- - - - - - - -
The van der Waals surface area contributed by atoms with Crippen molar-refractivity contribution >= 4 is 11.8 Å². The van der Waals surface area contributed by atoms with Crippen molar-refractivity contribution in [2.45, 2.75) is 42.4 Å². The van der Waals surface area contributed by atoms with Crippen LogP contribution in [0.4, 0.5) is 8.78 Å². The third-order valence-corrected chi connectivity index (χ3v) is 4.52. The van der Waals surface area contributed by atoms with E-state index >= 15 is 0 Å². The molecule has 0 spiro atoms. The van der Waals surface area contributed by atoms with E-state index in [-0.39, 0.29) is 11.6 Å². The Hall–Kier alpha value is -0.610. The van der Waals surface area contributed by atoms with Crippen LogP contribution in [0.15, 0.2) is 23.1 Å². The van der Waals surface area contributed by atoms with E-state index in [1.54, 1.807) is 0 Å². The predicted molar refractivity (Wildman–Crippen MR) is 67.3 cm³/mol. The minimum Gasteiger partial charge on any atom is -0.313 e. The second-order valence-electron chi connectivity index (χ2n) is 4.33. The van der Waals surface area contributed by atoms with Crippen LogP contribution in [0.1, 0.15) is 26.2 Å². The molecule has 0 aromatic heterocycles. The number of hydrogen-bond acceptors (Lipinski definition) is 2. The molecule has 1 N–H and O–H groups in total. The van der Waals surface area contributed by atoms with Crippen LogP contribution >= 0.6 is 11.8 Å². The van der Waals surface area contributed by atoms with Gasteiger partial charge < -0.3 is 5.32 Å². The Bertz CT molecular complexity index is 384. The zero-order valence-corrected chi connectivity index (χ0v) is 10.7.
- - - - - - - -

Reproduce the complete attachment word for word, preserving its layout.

The van der Waals surface area contributed by atoms with Crippen molar-refractivity contribution >= 4 is 11.8 Å². The van der Waals surface area contributed by atoms with Crippen molar-refractivity contribution in [2.45, 2.75) is 42.4 Å². The van der Waals surface area contributed by atoms with Crippen LogP contribution in [0.4, 0.5) is 8.78 Å². The third-order valence-corrected chi connectivity index (χ3v) is 4.52. The van der Waals surface area contributed by atoms with E-state index >= 15 is 0 Å². The molecule has 0 spiro atoms. The van der Waals surface area contributed by atoms with E-state index in [-0.39, 0.29) is 11.6 Å². The Hall–Kier alpha value is -0.610. The van der Waals surface area contributed by atoms with Crippen LogP contribution in [0.15, 0.2) is 23.1 Å². The van der Waals surface area contributed by atoms with E-state index in [1.54, 1.807) is 0 Å². The predicted molar refractivity (Wildman–Crippen MR) is 67.3 cm³/mol. The minimum Gasteiger partial charge on any atom is -0.313 e. The second-order valence-electron chi connectivity index (χ2n) is 4.33. The van der Waals surface area contributed by atoms with Crippen LogP contribution in [0.1, 0.15) is 26.2 Å². The molecule has 0 aromatic heterocycles. The number of hydrogen-bond acceptors (Lipinski definition) is 2. The molecule has 1 N–H and O–H groups in total. The van der Waals surface area contributed by atoms with Crippen LogP contribution >= 0.6 is 11.8 Å². The van der Waals surface area contributed by atoms with Gasteiger partial charge < -0.3 is 5.32 Å². The Bertz CT molecular complexity index is 384. The zero-order valence-corrected chi connectivity index (χ0v) is 10.7.